Martin Farawell, Program Director, Poetry
Like most of his contemporaries, Galway Kinnell started out writing in traditional forms. The shape of formal verse, with its counted beats and pre-determined quatrains, octaves and couplets, is carried over from the sung lyric, where counted time and the shape of the melody determine the length of each line and stanza. But stanzaic structure was not the only feature borrowed from music. In much of the lyric poetry written in these forms there is also an attempt to imitate the mellifluousness of music itself. John Keats and William Butler Yeats are only two of the masters of this tradition whose influence is evident in Kinnell’s earliest poems.
Yet, in a publishing career that has spanned more than five decades, he has emerged as one of the most distinctive and influential poets of his generation, which includes Allen Ginsberg, W. S. Merwin, Adrienne Rich, Anne Sexton and James Wright. There is no mistaking Kinnell’s voice in these lines from “Little Sleep’s Head Sprouting Hair in the Moonlight”:
which tells you, here,
here is the world. This mouth. This laughter. These temple bones.
The still undanced cadence of vanishing.
How did such a transformation occur? Speaking with high school students at the first Dodge Festival in 1986, Kinnell said he reached a point in his life where he felt that counting syllables and searching for rhymes didn’t seem like the best way for a grown man to spend his time. Criticizing one of his early poems, “First Song,” he complained the rhyme scheme he’d created had forced him to end a line by describing frogs as singing of “their joy,” when it would have been better, he now felt, to have gone down to the frog pond and listened more closely to the frogs themselves.
When Kinnell, Ginsberg and their contemporaries began writing free-verse, they were influenced by incantation and the rhythms of Hebraic verse as they had come down through William Blake, Christopher Smart and Walt Whitman. But even then, Kinnell’s use of the long line was unique. Whitmanesque rhythms were counter-balanced by a cherishing of the pause, a respect for the power of silences learned from Emily Dickinson and William Carlos Williams, and rooted in Kinnell’s own insistent self-questioning. Since Flower Herding on Mount Manadnock (1964) and Body Rags (1968), his work has sustained a constant tension between the impulse to break out into ecstatic song and the knowledge of how easily a voice can be silenced.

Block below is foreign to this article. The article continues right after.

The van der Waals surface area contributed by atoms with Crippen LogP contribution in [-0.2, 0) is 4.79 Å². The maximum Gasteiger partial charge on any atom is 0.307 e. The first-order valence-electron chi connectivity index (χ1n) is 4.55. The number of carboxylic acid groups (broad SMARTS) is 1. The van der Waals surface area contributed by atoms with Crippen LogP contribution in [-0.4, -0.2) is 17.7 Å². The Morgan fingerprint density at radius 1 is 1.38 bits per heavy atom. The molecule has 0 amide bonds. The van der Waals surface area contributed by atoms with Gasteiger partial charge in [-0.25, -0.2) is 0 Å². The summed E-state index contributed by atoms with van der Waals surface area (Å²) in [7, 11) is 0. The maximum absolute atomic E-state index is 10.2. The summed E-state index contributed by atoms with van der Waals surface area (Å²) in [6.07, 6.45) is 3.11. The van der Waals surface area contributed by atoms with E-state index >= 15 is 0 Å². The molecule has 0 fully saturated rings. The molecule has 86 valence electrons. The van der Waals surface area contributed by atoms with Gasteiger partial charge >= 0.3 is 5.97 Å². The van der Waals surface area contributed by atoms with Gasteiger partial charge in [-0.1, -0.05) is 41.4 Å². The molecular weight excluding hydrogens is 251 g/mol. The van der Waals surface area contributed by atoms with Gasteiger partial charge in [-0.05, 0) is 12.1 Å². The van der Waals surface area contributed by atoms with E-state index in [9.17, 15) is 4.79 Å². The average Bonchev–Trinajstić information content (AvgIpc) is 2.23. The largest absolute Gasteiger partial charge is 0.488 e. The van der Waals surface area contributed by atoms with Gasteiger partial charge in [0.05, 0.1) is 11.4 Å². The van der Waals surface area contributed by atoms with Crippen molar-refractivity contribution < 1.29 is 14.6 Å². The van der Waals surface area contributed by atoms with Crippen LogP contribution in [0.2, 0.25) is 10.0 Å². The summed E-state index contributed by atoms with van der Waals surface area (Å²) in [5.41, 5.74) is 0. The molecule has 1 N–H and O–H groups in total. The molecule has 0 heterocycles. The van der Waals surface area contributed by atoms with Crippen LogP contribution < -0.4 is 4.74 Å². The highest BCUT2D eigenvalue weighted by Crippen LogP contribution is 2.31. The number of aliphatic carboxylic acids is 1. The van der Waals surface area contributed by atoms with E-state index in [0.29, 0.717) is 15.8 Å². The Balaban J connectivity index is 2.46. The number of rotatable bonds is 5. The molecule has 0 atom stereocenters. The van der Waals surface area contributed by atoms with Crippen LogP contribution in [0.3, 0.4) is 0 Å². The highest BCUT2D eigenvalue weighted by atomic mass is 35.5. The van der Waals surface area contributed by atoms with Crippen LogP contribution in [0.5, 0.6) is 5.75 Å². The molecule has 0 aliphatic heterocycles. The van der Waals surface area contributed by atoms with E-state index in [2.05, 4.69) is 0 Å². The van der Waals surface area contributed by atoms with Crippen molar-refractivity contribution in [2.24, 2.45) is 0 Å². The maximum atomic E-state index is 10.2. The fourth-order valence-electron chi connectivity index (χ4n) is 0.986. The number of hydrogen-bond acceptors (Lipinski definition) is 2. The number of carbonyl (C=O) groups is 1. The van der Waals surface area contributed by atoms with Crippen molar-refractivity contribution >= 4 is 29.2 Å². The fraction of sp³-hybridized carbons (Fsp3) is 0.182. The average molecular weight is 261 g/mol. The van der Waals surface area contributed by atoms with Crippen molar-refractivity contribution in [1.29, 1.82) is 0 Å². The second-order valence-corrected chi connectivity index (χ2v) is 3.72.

During these years, through his translations of Yves Bonnefoy, Yvan Goll and Francois Villon, he learned to explore the potential of harsher and more jarring sounds and images. By the time Kinnell wrote The Book of Nightmares, Rainer Maria Rilke’s soaring and searching rhetoric had left a clear stamp on his work. But even with these many influences, a distinct voice was always present. For Kinnell, these often long-dead poets were beloved teachers and mentors, who nurtured his constant testing of himself and of the possibilities and limitations of the spoken word.
In all of his collections, but particularly in those of recent decades, there is a sense of a relentless striving toward a poetry that is not based on emulating music, chant, Hebraic verse or any other constructed model, but on the physicality of words themselves. For Kinnell, every word has its own weight, texture, taste and mouth feel, which, as he writes in “Blackberry Eating,” “I squeeze, squinch open, and splurge well.” His poems have come closer and closer to a keen appreciation for the value of words for their own unique existence as corporeal things, a savoring of the pure languageness of language.
This is no mere aesthetic exercise, but part of a deeper attentiveness to the sounds of an actual life lived on this earth. On Sunday afternoon of that first Festival, an infant in the concert tent started wailing during Kinnell’s reading. As its young parents rose to leave, Galway stopped in mid-poem to call out “Oh, please don’t take that baby away! A baby’s cry is a tuning fork.” He is still listening. Still writing poems that stun us into silence for their authentic ring.
“Little Sleep’s Head Sprouting Hair in the Moonlight” appears in The Book of Nightmares and A New Selected Poems, which also includes “Blackberry Eating.” Galway Kinnell’s most recent collections include Strong is Your Hold and Imperfect Thirst. A rare video of Kinnell reading “The Bear” from memory at Thomas Jefferson College in 1973 is available on YouTube.
Kinnell will read his translation of Rainer Marie Rilke’s Duino Elegies in its entirety on Saturday morning at the 2010 Dodge Poetry Festival.
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